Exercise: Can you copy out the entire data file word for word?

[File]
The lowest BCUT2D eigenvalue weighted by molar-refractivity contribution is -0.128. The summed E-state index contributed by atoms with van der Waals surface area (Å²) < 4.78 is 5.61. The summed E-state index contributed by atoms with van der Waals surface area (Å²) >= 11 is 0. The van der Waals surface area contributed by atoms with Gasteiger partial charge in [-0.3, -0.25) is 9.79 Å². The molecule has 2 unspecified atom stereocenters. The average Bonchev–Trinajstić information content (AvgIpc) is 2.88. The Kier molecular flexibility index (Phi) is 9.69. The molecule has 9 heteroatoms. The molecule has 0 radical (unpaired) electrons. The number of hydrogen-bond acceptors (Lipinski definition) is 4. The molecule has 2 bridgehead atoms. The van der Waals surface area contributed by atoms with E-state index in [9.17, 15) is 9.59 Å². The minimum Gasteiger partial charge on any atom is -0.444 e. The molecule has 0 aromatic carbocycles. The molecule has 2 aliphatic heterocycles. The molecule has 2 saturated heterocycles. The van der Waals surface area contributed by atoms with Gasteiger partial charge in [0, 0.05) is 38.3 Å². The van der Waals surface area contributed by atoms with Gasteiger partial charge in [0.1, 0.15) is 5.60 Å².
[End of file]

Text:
The lowest BCUT2D eigenvalue weighted by molar-refractivity contribution is -0.128. The summed E-state index contributed by atoms with van der Waals surface area (Å²) < 4.78 is 5.61. The summed E-state index contributed by atoms with van der Waals surface area (Å²) >= 11 is 0. The van der Waals surface area contributed by atoms with Gasteiger partial charge in [-0.3, -0.25) is 9.79 Å². The molecule has 2 unspecified atom stereocenters. The average Bonchev–Trinajstić information content (AvgIpc) is 2.88. The Kier molecular flexibility index (Phi) is 9.69. The molecule has 9 heteroatoms. The molecule has 0 radical (unpaired) electrons. The number of hydrogen-bond acceptors (Lipinski definition) is 4. The molecule has 2 bridgehead atoms. The van der Waals surface area contributed by atoms with E-state index in [9.17, 15) is 9.59 Å². The minimum Gasteiger partial charge on any atom is -0.444 e. The molecule has 0 aromatic carbocycles. The molecule has 2 aliphatic heterocycles. The molecule has 2 saturated heterocycles. The van der Waals surface area contributed by atoms with Gasteiger partial charge in [0, 0.05) is 38.3 Å². The van der Waals surface area contributed by atoms with Gasteiger partial charge in [0.1, 0.15) is 5.60 Å².